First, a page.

Improving health outcomes for low-income communities

July 15, 2021

Biosystems and Agricultural Engineers help with rapid diagnostics

Evangelyn Alocilja, professor in the Michigan State University Department of Biosystems and Agricultural Engineering, believes that the collective efforts of scientists and researchers are critical in detecting and preventing illness in impoverished and underserved communities.

Biosystems and Agricultural Engineering professor Evangelyn Alocilja, and graduate students Chelsie Boodoo, Emma Dester and Saad Sharief.
Biosystems and Agricultural Engineering professor Evangelyn Alocilja and graduate students Chelsie Boodoo, Emma Dester and Saad Sharief work to improve health conditions worldwide.

In 2016, she founded the Global Alliance for Rapid Diagnostics which aims to develop rapid diagnostic tests for populations otherwise unable afford them. Rapid diagnostic tests, sometimes called biosensors, are a quick, simple way to determine if a person has, or is at risk for, a certain disease, such as HIV or tuberculosis. RDTs can also be used to monitor certain health levels, such as glucose.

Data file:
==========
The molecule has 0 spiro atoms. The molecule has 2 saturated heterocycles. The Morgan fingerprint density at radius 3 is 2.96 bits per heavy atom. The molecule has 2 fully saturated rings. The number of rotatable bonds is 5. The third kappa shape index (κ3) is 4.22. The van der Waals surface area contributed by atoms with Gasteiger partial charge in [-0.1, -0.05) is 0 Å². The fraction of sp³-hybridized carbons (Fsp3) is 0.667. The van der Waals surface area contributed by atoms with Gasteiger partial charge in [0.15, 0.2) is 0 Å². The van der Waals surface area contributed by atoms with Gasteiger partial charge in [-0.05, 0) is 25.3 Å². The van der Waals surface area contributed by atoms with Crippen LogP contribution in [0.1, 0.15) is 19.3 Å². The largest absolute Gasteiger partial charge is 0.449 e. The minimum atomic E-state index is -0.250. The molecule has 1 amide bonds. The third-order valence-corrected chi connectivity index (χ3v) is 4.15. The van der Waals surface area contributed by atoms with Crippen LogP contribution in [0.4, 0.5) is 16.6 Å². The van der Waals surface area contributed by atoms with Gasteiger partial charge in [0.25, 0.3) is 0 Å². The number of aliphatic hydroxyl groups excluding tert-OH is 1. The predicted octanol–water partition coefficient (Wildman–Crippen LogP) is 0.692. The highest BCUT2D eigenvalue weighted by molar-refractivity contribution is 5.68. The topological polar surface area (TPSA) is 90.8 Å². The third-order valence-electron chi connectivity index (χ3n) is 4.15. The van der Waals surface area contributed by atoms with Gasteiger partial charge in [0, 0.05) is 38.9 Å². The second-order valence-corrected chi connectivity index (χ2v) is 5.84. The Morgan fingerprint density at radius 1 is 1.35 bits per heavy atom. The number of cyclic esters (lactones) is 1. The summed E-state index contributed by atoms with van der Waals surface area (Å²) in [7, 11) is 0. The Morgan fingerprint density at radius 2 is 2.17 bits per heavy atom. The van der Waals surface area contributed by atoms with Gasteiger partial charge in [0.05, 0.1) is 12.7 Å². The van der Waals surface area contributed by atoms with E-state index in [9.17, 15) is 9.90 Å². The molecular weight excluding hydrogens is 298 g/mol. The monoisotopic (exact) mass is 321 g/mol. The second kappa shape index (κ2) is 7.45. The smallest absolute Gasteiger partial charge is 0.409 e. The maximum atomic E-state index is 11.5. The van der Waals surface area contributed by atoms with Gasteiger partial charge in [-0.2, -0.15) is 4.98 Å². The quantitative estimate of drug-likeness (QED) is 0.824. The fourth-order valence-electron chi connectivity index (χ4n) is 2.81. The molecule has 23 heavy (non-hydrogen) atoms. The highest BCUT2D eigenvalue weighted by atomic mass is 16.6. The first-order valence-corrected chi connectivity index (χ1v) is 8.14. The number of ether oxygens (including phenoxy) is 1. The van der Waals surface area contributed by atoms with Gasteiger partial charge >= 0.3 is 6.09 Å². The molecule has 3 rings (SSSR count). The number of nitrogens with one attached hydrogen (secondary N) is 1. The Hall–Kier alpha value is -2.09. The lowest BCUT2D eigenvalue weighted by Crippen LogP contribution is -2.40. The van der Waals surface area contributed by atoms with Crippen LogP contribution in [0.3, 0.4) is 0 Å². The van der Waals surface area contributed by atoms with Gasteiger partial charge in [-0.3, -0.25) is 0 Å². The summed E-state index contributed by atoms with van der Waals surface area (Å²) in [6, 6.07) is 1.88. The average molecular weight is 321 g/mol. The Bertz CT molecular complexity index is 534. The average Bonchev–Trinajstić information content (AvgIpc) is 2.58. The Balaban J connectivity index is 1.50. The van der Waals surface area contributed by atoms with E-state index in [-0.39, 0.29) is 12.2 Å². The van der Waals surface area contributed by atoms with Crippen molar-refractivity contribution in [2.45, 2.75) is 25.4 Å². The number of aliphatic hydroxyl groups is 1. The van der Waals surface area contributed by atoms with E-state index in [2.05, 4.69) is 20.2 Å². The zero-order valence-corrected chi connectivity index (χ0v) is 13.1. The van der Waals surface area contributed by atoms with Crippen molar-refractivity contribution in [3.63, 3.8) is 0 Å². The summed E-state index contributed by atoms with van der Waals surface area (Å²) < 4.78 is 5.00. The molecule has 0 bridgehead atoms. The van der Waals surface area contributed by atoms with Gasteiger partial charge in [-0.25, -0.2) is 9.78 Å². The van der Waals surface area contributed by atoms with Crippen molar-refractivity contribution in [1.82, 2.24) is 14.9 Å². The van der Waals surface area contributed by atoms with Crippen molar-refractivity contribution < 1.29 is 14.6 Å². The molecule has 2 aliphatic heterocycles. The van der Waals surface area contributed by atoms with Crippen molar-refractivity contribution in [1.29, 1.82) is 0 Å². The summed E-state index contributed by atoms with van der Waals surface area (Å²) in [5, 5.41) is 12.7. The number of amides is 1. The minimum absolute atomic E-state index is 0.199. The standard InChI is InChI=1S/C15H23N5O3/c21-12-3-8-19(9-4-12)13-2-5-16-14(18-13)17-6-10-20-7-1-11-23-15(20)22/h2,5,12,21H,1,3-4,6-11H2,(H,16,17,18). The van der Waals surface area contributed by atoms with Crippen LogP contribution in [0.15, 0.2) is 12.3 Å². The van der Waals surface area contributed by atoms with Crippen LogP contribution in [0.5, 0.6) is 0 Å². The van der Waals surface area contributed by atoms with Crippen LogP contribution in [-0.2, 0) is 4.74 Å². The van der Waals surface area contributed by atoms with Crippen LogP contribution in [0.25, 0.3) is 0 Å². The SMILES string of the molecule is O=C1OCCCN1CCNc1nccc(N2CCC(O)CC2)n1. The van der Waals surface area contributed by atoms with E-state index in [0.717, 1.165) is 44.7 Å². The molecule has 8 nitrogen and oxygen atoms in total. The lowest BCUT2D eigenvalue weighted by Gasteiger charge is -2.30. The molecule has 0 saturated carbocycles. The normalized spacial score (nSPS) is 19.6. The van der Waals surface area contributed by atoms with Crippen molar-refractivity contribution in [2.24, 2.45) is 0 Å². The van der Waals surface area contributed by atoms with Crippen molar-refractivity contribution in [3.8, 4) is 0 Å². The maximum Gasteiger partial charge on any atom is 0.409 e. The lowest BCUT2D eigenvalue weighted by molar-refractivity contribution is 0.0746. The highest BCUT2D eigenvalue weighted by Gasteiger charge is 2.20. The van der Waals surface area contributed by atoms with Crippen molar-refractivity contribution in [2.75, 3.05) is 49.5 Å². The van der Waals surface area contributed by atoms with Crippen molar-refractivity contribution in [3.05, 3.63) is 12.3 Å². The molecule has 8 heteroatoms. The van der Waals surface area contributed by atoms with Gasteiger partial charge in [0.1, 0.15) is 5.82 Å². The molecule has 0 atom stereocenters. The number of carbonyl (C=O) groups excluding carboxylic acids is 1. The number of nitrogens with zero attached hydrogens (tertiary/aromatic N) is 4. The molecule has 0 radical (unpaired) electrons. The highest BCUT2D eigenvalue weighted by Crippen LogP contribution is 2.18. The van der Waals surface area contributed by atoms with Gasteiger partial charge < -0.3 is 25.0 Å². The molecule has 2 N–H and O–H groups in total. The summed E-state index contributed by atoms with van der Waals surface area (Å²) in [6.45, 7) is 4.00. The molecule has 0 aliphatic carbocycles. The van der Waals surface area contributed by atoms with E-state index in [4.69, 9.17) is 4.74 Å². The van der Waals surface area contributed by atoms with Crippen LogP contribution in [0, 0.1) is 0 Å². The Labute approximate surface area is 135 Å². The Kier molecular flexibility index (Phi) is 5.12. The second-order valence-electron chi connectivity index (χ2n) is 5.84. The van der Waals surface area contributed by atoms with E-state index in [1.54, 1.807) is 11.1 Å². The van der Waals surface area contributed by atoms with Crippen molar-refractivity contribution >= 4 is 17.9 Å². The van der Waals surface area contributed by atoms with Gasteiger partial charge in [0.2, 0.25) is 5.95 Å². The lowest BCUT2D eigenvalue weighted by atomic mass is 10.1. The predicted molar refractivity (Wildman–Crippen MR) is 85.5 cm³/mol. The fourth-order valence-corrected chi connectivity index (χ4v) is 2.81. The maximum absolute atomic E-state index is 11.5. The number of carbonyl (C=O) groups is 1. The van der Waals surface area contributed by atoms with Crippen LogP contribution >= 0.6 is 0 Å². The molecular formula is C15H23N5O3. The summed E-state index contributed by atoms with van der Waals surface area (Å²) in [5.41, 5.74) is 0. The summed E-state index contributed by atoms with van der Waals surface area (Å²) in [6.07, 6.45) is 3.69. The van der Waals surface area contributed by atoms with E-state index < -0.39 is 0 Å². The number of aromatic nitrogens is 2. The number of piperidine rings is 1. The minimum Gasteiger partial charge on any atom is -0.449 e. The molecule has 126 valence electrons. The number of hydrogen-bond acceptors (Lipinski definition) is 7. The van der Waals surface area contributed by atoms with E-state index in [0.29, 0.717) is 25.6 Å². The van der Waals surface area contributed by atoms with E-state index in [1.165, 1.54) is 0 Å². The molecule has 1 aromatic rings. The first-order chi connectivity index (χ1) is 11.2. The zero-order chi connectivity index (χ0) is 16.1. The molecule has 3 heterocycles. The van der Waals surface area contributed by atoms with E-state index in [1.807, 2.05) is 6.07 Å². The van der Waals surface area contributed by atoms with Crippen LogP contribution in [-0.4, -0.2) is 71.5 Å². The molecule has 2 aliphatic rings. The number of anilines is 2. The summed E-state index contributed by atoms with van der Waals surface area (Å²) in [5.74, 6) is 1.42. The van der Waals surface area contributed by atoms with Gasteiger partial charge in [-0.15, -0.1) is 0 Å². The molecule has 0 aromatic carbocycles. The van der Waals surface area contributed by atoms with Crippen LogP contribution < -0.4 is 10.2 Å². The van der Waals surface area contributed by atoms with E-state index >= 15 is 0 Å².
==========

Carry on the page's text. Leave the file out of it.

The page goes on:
“With a biosensor, basically, your lab is in your hands,” Alocilja said. “If you look at a glucose meter, you put in the sample, and then you know the result. It's small, it's inexpensive, rapid — it's like real-time. Anybody can use it. Anybody can implement it. You can put it in your pocket.”

GARD is comprised of medical doctors, veterinarians, animal scientists, engineers, computer scientists, physicists, microbiologists, food and plant scientists, biotechnologists and social scientists. On June 25-26, 2021, over 200 researchers from all these disciplines came together for the organization’s first annual symposium.

Read the full story by Alex Tekip on the Department of Biosystems and Agricultural Engineering website.